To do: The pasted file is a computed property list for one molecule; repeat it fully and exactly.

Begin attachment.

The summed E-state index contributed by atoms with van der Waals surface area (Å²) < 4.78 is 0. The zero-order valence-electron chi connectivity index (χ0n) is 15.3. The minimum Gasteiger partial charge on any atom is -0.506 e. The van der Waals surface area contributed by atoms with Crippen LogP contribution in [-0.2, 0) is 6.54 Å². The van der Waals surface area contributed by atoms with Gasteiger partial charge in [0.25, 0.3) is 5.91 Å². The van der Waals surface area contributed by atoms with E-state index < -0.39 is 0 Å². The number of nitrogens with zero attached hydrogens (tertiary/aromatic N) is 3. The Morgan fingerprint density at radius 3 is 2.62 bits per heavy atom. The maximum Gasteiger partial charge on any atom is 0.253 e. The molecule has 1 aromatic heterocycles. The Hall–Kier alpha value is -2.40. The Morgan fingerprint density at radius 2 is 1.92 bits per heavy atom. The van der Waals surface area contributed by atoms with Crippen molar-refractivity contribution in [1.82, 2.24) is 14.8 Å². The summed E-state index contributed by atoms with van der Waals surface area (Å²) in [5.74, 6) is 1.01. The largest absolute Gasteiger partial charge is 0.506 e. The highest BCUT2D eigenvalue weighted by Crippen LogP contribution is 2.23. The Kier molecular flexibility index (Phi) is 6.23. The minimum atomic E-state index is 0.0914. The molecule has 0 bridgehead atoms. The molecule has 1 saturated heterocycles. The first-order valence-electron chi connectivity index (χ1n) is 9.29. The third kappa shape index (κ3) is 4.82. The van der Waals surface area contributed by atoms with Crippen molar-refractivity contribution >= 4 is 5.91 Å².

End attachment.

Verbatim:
The summed E-state index contributed by atoms with van der Waals surface area (Å²) < 4.78 is 0. The zero-order valence-electron chi connectivity index (χ0n) is 15.3. The minimum Gasteiger partial charge on any atom is -0.506 e. The van der Waals surface area contributed by atoms with Crippen LogP contribution in [-0.2, 0) is 6.54 Å². The van der Waals surface area contributed by atoms with Gasteiger partial charge in [0.25, 0.3) is 5.91 Å². The van der Waals surface area contributed by atoms with E-state index < -0.39 is 0 Å². The number of nitrogens with zero attached hydrogens (tertiary/aromatic N) is 3. The Morgan fingerprint density at radius 3 is 2.62 bits per heavy atom. The maximum Gasteiger partial charge on any atom is 0.253 e. The molecule has 1 aromatic heterocycles. The Hall–Kier alpha value is -2.40. The Morgan fingerprint density at radius 2 is 1.92 bits per heavy atom. The van der Waals surface area contributed by atoms with Crippen molar-refractivity contribution in [1.82, 2.24) is 14.8 Å². The summed E-state index contributed by atoms with van der Waals surface area (Å²) in [5.74, 6) is 1.01. The largest absolute Gasteiger partial charge is 0.506 e. The highest BCUT2D eigenvalue weighted by Crippen LogP contribution is 2.23. The Kier molecular flexibility index (Phi) is 6.23. The minimum atomic E-state index is 0.0914. The molecule has 0 bridgehead atoms. The molecule has 1 saturated heterocycles. The first-order valence-electron chi connectivity index (χ1n) is 9.29. The third kappa shape index (κ3) is 4.82. The van der Waals surface area contributed by atoms with Crippen molar-refractivity contribution >= 4 is 5.91 Å².